When DeWitt Clinton, governor of New York, died, Van Buren resigned from the Senate and returned to New York to run for governor. He won the governorship and also was able to deliver the state of New York to get his political ally, Andrew Jackson, elected as President of the United States.

After he had been governor for only three months, Van Buren accepted the position of secretary of state which was offered to him by Jackson. Van Buren had his eye on the vice-presidency and this appointment appeared to be a likely stepping stone to that position.

In 1832 supporters of Jackson and Van Buren reorganized under the name "Democratic Party". Jackson was their nominee for president and Van Buren for vice-president. Jackson was re-elected with 219 electoral votes to 49 votes for Henry Clay, the Republican candidate and 18 votes for the other candidates.

Andrew Jackson decided to weaken the Bank of the United States by pulling out the federal money and depositing it in certain state banks he favored. Those banks started issuing more paper money until paper money became worthless. Inflation was rampant* and businesses failed. The economy was in shambles and Van Buren was going to be the one to have to clean it up after Jackson retired.

Van Buren was elected president in 1836. He was the first president to be born an American citizen. All previous presidents had been born before the nation gained independence from England. In that election none of the candidates for vice-president had a majority of the electoral votes, so the U.S. Senate decided on a winner, and they chose Richard M. Johnson to be Van Buren's vice-president.

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Van Buren enjoyed nice surroundings and during his tenure as president he remodeled the White House adding new furniture and draperies. His enemies accused him of living lavishly, dressing too well, dining sumptuously,* and using gold forks and silver plates.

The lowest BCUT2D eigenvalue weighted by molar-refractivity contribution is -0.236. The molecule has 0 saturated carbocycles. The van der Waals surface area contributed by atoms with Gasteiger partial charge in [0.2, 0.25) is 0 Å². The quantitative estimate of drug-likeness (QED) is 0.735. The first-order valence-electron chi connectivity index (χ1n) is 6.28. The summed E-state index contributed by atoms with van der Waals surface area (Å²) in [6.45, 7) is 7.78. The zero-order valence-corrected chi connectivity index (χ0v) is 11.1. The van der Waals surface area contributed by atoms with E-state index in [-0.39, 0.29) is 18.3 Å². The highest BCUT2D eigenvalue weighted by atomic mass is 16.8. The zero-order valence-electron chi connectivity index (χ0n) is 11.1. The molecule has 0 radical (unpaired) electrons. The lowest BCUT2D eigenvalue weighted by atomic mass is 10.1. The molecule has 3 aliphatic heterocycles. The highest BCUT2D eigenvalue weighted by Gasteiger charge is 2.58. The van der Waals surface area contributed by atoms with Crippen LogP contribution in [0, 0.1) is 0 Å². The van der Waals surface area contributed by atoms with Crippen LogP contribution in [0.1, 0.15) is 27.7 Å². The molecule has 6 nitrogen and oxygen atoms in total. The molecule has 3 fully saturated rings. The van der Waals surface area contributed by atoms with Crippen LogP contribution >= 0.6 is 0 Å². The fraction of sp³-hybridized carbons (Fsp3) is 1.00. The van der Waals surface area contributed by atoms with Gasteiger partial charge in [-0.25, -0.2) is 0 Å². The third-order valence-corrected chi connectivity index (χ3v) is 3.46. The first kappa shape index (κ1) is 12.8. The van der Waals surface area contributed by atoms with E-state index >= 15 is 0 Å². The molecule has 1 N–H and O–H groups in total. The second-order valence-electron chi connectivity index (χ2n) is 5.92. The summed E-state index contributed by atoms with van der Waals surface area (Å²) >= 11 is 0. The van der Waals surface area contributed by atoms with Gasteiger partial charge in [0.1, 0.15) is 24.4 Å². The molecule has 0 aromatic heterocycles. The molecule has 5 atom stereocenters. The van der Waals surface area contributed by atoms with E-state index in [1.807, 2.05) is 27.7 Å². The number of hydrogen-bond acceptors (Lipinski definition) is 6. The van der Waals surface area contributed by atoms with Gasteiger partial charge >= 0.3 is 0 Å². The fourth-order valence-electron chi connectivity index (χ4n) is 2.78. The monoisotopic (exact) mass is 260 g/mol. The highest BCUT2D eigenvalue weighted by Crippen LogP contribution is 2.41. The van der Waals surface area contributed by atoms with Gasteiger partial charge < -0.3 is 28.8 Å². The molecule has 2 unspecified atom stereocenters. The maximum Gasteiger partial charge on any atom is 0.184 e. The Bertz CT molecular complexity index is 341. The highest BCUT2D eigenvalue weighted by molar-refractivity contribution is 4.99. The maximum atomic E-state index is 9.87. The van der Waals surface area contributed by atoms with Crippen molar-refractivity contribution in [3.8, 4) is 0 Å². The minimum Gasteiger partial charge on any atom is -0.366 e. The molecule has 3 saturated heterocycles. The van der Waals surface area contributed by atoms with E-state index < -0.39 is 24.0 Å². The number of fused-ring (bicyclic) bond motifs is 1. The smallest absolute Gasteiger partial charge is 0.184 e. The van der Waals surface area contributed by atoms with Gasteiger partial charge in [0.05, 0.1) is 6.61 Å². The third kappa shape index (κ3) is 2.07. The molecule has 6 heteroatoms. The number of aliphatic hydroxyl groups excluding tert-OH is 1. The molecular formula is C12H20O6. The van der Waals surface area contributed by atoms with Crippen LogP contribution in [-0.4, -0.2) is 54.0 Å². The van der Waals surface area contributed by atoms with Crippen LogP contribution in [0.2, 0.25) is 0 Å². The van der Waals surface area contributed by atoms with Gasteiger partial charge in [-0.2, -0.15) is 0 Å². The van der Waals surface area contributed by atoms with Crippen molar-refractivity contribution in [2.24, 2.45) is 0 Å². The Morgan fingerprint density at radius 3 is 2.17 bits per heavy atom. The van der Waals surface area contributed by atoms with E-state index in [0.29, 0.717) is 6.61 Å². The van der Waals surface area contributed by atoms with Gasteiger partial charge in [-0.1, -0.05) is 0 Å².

Since he had been a widower for 20 years there was no First Lady to entertain guests at the White House. The elderly Dolly Madison, widow of James Madison fourth President of the United States, served for a while in that capacity, then Angelica Singleton, a beautiful young woman, married Abraham, one of Van Buren's sons. The couple lived in the White House and she became its gracious hostess.

While he was president Van Buren once received a gift from the Sultan of Oman, a pair of tiger cubs. He wanted to keep them, but Congress told him they belonged to the American people, and he donated them to a zoo.

Van Buren's term as president was plagued by serious problems. There was a deep economic depression. People were rioting because food prices were so high. There was division between the North and South because of the debate over slavery, and people were being put in debtor's prison when they couldn't pay their debts. Men were hired to build more prisons for a wage of 12 and 1/2 cents a day. In 1828 Van Buren helped pass a bill that put an end to imprisoning people because they owed debts.

To revive the financial situation he proposed pulling the federal money out of the state banks, undoing what Jackson had done when he put federal money into state banks. After a bitter fight the Independent Treasure Act passed.

Van Buren opposed the annexation* of Texas to the union. Texas was a slave state and he feared it would further divide the country if another slave state became a part of it. He also worried it might cause war with Mexico which had controlled that area before Texas declared independence from them.

In 1839 the slave ship Amistad was captured after the slaves had revolted and killed most of the crew. The slaves were taken into custody. A federal ruling would have sent the slaves back to Cuba, but former president John Quincy Adams advocated for the slaves. The United States Supreme Court issued the final decree and the captured people were free to return to Africa. The Amistad case was a problem for Van Buren. He worried about losing the Southerners vote if he sided with the slaves, yet he had to abide by the Supreme Court ruling.

During his administration there was conflict with Native American Indians. The Cherokee Indians were forced to move to reservations and 4000 of them died on the Trail of Tears as they were being relocated. In wars with the Seminole Indians 2000 U.S. soldiers were killed as the Indians were forced to move west.

In 1840 Van Buren lost his bid for re-election to William Henry Harrison. Harrison at his inauguration gave a long speech, an hour and 40 minutes. It was a cold rainy day. He later became ill and died less than a month after he became president. His vice-president john Tyler took his place and served out the term.